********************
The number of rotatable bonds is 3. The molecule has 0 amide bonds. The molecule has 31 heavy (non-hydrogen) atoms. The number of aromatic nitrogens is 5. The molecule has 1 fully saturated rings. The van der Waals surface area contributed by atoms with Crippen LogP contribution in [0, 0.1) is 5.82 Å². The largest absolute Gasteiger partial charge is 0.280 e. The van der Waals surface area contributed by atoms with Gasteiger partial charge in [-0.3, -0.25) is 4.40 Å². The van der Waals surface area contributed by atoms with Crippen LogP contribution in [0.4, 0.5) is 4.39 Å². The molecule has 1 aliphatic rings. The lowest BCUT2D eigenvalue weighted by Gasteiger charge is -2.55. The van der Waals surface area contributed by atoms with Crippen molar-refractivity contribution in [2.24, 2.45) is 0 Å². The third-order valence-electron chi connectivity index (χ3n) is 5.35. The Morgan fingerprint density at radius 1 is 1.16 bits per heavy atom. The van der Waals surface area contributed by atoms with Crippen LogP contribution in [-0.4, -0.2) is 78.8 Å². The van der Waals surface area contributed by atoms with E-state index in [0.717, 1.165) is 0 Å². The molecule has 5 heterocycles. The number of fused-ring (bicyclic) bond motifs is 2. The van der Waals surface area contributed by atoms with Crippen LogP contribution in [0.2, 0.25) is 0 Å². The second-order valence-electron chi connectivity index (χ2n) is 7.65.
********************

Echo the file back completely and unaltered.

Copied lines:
The number of rotatable bonds is 3. The molecule has 0 amide bonds. The molecule has 31 heavy (non-hydrogen) atoms. The number of aromatic nitrogens is 5. The molecule has 1 fully saturated rings. The van der Waals surface area contributed by atoms with Crippen LogP contribution in [0, 0.1) is 5.82 Å². The largest absolute Gasteiger partial charge is 0.280 e. The van der Waals surface area contributed by atoms with Gasteiger partial charge in [-0.3, -0.25) is 4.40 Å². The van der Waals surface area contributed by atoms with Crippen LogP contribution in [0.4, 0.5) is 4.39 Å². The molecule has 1 aliphatic rings. The lowest BCUT2D eigenvalue weighted by Gasteiger charge is -2.55. The van der Waals surface area contributed by atoms with Crippen molar-refractivity contribution in [2.24, 2.45) is 0 Å². The third-order valence-electron chi connectivity index (χ3n) is 5.35. The Morgan fingerprint density at radius 1 is 1.16 bits per heavy atom. The van der Waals surface area contributed by atoms with Crippen LogP contribution in [-0.4, -0.2) is 78.8 Å². The van der Waals surface area contributed by atoms with E-state index in [0.717, 1.165) is 0 Å². The molecule has 5 heterocycles. The number of fused-ring (bicyclic) bond motifs is 2. The van der Waals surface area contributed by atoms with Crippen LogP contribution in [0.2, 0.25) is 0 Å². The second-order valence-electron chi connectivity index (χ2n) is 7.65.